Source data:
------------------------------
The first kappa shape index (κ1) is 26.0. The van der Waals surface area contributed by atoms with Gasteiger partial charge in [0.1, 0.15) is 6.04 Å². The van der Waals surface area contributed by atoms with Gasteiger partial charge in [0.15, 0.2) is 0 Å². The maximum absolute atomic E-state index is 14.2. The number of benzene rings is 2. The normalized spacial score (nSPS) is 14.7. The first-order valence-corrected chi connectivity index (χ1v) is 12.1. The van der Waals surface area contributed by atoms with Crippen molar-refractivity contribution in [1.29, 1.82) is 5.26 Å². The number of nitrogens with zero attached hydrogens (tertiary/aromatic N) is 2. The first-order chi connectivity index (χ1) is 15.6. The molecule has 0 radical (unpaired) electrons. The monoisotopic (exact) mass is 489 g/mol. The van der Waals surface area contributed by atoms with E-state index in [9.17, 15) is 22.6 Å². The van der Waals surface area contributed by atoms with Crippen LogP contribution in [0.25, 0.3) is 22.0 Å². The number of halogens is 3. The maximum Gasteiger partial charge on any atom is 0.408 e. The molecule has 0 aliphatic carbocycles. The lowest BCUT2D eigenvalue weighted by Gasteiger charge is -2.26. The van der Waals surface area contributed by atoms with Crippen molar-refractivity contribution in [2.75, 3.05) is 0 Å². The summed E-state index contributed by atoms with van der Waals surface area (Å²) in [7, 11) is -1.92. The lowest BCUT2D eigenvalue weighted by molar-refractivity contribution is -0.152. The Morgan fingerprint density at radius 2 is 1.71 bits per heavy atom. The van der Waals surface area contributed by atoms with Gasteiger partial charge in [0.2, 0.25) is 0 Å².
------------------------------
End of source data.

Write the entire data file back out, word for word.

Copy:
The first kappa shape index (κ1) is 26.0. The van der Waals surface area contributed by atoms with Gasteiger partial charge in [0.1, 0.15) is 6.04 Å². The van der Waals surface area contributed by atoms with Gasteiger partial charge in [0.15, 0.2) is 0 Å². The maximum absolute atomic E-state index is 14.2. The number of benzene rings is 2. The normalized spacial score (nSPS) is 14.7. The first-order valence-corrected chi connectivity index (χ1v) is 12.1. The van der Waals surface area contributed by atoms with Crippen molar-refractivity contribution in [1.29, 1.82) is 5.26 Å². The number of nitrogens with zero attached hydrogens (tertiary/aromatic N) is 2. The first-order chi connectivity index (χ1) is 15.6. The molecule has 0 radical (unpaired) electrons. The monoisotopic (exact) mass is 489 g/mol. The van der Waals surface area contributed by atoms with E-state index in [9.17, 15) is 22.6 Å². The van der Waals surface area contributed by atoms with Crippen LogP contribution in [0.25, 0.3) is 22.0 Å². The number of halogens is 3. The maximum Gasteiger partial charge on any atom is 0.408 e. The molecule has 0 aliphatic carbocycles. The lowest BCUT2D eigenvalue weighted by Gasteiger charge is -2.26. The van der Waals surface area contributed by atoms with Crippen molar-refractivity contribution in [2.75, 3.05) is 0 Å². The summed E-state index contributed by atoms with van der Waals surface area (Å²) in [7, 11) is -1.92. The lowest BCUT2D eigenvalue weighted by molar-refractivity contribution is -0.152. The Morgan fingerprint density at radius 2 is 1.71 bits per heavy atom. The van der Waals surface area contributed by atoms with Gasteiger partial charge in [0.2, 0.25) is 0 Å².